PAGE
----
With pledged funds yet to arrive and the International Monetary Fund (IMF) still to decide on releasing the next tranche, Pakistan’s foreign exchange reserves fell dangerously low.
Data released by the State Bank of Pakistan (SBP) on Thursday showed that the country made $1.233 billion in external debt payments in the first week of the new year.
As a result, foreign exchange reserves with the central bank fell to a precarious $4.3343 billion.
Meanwhile, reserves with the commercial banks maintained at $5.845 billion, down by $1.4 million from the last week.
Cumulatively, Pakistan’s foreign exchange reserves fell to $10.189 billion.
This was the lowest level of national reserves since June 30, 2019, when the reserves had dipped to $10.163 billion. However, what was different then was that SBP held reserves of $7.285 billion while commercial banks held $2.878 billion.
For reserves held by the central bank, this was the lowest value of reserves held since October 31, 2013, when reserves had fallen to $4.229 billion.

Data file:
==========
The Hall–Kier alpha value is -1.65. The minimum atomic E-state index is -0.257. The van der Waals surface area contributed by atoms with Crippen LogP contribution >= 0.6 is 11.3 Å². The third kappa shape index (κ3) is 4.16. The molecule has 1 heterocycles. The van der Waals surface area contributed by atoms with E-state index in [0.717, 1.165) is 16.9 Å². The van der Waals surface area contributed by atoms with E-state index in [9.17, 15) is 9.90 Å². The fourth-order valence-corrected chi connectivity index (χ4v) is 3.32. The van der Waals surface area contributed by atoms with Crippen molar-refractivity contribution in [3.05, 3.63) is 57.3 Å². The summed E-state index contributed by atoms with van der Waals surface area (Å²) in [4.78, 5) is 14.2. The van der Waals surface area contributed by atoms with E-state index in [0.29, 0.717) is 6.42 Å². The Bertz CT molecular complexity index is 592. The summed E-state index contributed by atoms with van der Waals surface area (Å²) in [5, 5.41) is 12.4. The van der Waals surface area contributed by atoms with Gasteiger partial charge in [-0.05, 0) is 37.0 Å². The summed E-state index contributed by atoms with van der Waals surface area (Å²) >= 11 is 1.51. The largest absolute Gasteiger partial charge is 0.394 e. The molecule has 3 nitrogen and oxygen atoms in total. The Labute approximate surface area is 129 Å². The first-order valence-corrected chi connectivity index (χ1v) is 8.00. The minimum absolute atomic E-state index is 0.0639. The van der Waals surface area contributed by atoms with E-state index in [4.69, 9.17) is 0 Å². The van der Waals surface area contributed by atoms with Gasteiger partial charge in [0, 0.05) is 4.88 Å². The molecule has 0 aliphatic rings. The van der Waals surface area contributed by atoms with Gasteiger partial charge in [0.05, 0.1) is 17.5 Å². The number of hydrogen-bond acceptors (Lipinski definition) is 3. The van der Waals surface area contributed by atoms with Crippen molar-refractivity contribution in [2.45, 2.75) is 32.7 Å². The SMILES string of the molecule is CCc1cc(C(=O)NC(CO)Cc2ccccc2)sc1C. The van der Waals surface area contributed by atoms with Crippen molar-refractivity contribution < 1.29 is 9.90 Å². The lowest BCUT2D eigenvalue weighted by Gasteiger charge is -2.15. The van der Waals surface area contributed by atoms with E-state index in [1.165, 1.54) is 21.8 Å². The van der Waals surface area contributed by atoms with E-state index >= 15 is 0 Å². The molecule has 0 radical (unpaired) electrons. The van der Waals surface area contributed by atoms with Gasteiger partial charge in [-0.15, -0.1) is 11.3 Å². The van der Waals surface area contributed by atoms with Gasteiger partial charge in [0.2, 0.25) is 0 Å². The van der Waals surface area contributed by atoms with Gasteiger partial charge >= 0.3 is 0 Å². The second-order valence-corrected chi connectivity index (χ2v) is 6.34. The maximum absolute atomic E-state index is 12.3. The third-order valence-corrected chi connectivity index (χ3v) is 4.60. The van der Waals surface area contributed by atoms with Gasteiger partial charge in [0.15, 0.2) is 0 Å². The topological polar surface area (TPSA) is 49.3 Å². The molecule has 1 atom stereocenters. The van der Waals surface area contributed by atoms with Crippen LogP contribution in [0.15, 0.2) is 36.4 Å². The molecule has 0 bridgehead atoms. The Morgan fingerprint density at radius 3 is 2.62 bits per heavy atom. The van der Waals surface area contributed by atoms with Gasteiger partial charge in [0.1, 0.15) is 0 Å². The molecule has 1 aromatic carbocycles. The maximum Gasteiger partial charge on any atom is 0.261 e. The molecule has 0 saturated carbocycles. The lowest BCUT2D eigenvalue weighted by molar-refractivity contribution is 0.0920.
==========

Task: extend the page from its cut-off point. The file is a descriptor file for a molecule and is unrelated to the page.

The lowest reserves seen by SBP since 2010 was $3.048 billion, which were reached on November 30, 2013.
The deficit between reserves held by SBP and commercial banks also increased to $1.501 billion.
Since the Pakistan Democratic Movement (PDM) government took over in April last year, the reserves have been consistently declining, falling from $14.365 billion to $10.188 billion, or by $4.177 billion.
The reserves with the SBP, however, saw a bigger decline with $7.082b, falling from $10.499 billion to $4.343 billion.